The critical importance of urban areas to the development of nations is clear as more than half the world now lives in towns and cities that account for 80% of global GDP. This is why the Overseas Development Institute focusses on analysing urbanisation as a key development trend and has developed a substantial body of research on its interaction with a variety of themes and sectors.
Now, ODI reflects on the recent events – and those further back in history – to better understand what has happened in the country, and what it means for the future.
Why was this storm so catastrophic? Was the Philippines prepared for the disaster? How can international agencies, governments, and the public best help people in need? And what lessons can we learn from humanitarian responses to past disasters, including the 2004 Indian Ocean tsunami and 2010 Haiti earthquake?
As the United Nations General Assembly
convenes in New York, ODI is collecting views on what the future should hold
for the achievement of international development goals – both the present
Millennium Development Goals and the future goals being discussed to replace
The new Development Progress website is a hub for ideas, debate and resources on what needs to be done to accelerate progress towards the Millennium Development Goals.
Looking to the future, the My World survey aims to capture people's voices, priorities and views about future development goals. More than 1 million people in 194 countries have participated so far, making this one of the biggest surveys ever carried out.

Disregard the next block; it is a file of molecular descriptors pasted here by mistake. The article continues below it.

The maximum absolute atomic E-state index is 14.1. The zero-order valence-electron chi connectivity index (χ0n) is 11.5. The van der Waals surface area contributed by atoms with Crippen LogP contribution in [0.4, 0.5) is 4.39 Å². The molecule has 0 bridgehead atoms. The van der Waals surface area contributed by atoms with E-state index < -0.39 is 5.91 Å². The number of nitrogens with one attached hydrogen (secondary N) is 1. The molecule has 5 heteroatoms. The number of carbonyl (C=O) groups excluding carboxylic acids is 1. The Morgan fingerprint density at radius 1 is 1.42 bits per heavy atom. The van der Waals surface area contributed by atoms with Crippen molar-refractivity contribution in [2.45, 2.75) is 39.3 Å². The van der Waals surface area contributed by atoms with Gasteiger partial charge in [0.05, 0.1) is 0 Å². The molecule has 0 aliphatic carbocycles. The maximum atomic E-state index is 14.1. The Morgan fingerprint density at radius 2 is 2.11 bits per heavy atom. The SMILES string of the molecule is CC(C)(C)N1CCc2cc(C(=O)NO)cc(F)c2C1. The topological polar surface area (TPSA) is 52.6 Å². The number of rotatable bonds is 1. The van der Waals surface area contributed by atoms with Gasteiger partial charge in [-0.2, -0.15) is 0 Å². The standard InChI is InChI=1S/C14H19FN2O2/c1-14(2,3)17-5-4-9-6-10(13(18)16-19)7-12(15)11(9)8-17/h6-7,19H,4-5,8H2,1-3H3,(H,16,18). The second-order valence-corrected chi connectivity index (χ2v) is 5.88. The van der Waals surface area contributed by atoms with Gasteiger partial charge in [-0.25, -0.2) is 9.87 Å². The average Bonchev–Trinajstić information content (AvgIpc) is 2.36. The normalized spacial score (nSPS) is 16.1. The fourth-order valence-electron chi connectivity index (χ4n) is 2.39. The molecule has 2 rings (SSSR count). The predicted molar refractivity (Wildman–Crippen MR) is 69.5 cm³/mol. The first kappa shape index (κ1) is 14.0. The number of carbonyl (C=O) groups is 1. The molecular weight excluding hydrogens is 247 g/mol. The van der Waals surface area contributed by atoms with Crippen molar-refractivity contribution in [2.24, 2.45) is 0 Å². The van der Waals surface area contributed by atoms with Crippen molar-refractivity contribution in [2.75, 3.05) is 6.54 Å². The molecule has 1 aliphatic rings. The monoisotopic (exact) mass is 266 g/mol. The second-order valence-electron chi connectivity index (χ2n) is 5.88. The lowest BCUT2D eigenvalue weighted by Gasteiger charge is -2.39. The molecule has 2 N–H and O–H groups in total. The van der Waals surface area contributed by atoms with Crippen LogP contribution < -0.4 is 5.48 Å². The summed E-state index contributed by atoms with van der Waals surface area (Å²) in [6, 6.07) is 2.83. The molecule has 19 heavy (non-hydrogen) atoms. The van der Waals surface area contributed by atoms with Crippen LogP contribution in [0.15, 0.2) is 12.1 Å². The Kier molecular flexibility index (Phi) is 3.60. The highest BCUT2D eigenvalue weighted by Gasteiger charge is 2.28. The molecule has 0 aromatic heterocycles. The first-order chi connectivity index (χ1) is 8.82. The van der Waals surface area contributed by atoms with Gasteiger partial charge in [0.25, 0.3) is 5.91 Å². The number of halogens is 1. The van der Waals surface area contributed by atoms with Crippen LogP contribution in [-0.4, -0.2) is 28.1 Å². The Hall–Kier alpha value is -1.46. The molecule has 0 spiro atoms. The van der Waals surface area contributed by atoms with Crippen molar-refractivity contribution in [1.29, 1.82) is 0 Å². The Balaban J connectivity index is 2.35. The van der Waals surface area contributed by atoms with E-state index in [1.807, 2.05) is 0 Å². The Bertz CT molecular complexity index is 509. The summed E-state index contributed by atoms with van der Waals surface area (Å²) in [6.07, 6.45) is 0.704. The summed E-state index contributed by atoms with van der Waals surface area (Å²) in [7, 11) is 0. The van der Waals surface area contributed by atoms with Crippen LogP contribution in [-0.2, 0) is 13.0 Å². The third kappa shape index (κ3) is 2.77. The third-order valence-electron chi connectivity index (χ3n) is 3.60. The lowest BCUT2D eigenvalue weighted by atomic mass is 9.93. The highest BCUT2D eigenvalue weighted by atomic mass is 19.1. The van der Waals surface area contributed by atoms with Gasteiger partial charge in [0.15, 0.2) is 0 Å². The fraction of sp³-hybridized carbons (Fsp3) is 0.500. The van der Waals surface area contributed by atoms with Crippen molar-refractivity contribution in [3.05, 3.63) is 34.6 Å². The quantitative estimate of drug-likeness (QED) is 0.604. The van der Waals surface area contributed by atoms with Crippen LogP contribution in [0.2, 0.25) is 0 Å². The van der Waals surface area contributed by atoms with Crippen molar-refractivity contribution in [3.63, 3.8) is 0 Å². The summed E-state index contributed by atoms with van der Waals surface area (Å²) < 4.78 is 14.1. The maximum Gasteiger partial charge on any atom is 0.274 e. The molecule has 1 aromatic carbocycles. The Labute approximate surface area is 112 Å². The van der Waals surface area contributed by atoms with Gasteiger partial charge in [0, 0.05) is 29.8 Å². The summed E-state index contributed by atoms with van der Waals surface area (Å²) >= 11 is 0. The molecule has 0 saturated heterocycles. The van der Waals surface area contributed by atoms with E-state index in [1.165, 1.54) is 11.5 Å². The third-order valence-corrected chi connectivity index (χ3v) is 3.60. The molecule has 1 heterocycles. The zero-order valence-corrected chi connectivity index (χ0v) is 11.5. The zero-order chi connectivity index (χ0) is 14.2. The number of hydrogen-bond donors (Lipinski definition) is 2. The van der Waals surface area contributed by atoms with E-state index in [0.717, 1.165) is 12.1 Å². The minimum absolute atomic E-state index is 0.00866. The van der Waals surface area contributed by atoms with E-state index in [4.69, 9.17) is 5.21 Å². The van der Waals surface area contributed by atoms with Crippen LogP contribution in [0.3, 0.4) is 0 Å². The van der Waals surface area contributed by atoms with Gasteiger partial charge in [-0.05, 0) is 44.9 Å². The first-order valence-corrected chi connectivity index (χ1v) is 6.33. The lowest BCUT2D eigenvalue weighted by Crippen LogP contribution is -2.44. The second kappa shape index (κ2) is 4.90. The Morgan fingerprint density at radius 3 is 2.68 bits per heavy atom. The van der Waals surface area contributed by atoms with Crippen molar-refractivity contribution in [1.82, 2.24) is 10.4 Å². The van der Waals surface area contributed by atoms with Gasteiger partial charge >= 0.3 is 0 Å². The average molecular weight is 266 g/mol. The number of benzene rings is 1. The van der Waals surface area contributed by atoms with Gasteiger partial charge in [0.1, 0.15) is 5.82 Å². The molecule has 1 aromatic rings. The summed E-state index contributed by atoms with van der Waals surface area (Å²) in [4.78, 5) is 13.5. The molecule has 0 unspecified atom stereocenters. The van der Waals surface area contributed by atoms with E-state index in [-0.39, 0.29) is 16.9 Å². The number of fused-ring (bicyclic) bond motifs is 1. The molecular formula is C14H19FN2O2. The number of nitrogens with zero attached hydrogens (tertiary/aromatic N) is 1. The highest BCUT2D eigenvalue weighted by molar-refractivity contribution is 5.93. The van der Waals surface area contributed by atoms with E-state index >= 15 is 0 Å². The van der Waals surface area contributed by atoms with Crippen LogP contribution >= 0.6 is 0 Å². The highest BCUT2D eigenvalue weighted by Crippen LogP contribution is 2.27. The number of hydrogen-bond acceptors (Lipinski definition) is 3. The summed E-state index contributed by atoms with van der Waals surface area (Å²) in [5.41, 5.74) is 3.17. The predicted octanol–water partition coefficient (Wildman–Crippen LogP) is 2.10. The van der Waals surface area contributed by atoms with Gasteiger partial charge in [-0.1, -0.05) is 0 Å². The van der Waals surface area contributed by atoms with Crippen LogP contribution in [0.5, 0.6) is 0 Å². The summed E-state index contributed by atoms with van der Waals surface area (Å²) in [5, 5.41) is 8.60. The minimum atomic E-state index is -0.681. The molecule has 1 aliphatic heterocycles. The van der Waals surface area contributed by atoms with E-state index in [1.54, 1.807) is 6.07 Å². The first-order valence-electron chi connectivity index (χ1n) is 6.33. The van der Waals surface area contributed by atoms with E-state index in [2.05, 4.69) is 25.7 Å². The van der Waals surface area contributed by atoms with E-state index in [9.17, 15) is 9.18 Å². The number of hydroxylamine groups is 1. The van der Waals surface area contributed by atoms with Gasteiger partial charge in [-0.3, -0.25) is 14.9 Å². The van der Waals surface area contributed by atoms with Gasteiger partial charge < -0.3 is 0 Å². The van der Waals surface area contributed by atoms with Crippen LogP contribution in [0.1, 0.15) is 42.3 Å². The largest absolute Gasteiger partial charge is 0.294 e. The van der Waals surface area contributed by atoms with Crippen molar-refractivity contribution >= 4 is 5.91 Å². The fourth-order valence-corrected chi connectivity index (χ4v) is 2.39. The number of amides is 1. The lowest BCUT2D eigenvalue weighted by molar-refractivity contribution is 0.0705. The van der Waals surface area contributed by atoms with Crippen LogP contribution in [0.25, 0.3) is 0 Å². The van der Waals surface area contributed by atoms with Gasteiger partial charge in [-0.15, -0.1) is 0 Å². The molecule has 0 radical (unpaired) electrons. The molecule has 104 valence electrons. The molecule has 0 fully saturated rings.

On the 17-18 June, leaders from the G8 countries will gather at Lough Erne in Northern Ireland. On the agenda are three key issues: advancing trade; ensuring tax compliance; promoting greater transparency.
In advance of the summit, ODI researchers will be responding to this agenda and providing an independent commentary on the Lough Erne accountability report, which reviews the G8's delivery against previous summit commitments.
First steps towards 2015 global agreement?
The 2013 climate change conferences in Bonn are hoped to be the first steps towards an agreement on global climate action in Paris in 2015. With the Fast Start Finance period over, pressure is also on developed countries to find new and additional funding to tackle climate change and to scale it up dramatically before a new global agreement on emissions reductions would come into force in 2020.
ODI goes to Bonn well placed to comment on many key issues, with our analysis of Fast Start Finance contributions, research on the effectiveness of key climate finance funds and analysis of existing climate finance pledges and payments. ODI staff are hosting a joint side event with WRI on climate finance impact and effectiveness, the CDKN climate change knowledge brokers workshop, as well as chairing and speaking in events organised by IGES, BMU/BMZ and KfW.